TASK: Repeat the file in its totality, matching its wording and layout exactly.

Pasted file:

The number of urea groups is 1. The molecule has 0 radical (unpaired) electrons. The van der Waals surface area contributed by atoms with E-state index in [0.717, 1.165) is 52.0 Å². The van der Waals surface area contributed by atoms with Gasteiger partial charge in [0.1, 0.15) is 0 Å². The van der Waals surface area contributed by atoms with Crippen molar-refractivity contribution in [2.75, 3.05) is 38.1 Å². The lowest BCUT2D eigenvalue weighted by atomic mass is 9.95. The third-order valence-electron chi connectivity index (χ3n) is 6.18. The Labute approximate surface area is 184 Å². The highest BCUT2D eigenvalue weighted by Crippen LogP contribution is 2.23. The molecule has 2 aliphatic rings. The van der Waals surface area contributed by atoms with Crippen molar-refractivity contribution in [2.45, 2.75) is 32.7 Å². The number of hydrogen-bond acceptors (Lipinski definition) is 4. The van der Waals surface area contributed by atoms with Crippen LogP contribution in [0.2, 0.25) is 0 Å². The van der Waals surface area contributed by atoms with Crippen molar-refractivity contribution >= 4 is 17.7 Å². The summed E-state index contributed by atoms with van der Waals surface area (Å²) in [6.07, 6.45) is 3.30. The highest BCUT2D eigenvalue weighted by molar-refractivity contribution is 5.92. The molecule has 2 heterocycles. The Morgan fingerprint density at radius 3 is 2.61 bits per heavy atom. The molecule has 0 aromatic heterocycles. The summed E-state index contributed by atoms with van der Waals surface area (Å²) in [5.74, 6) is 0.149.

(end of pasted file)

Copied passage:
The number of urea groups is 1. The molecule has 0 radical (unpaired) electrons. The van der Waals surface area contributed by atoms with E-state index in [0.717, 1.165) is 52.0 Å². The van der Waals surface area contributed by atoms with Gasteiger partial charge in [0.1, 0.15) is 0 Å². The van der Waals surface area contributed by atoms with Crippen molar-refractivity contribution in [2.75, 3.05) is 38.1 Å². The lowest BCUT2D eigenvalue weighted by atomic mass is 9.95. The third-order valence-electron chi connectivity index (χ3n) is 6.18. The Labute approximate surface area is 184 Å². The highest BCUT2D eigenvalue weighted by Crippen LogP contribution is 2.23. The molecule has 2 aliphatic rings. The van der Waals surface area contributed by atoms with Crippen molar-refractivity contribution in [2.45, 2.75) is 32.7 Å². The number of hydrogen-bond acceptors (Lipinski definition) is 4. The van der Waals surface area contributed by atoms with Crippen LogP contribution in [0.2, 0.25) is 0 Å². The van der Waals surface area contributed by atoms with Crippen molar-refractivity contribution >= 4 is 17.7 Å². The summed E-state index contributed by atoms with van der Waals surface area (Å²) in [6.07, 6.45) is 3.30. The highest BCUT2D eigenvalue weighted by molar-refractivity contribution is 5.92. The molecule has 2 heterocycles. The Morgan fingerprint density at radius 3 is 2.61 bits per heavy atom. The molecule has 0 aromatic heterocycles. The summed E-state index contributed by atoms with van der Waals surface area (Å²) in [5.74, 6) is 0.149.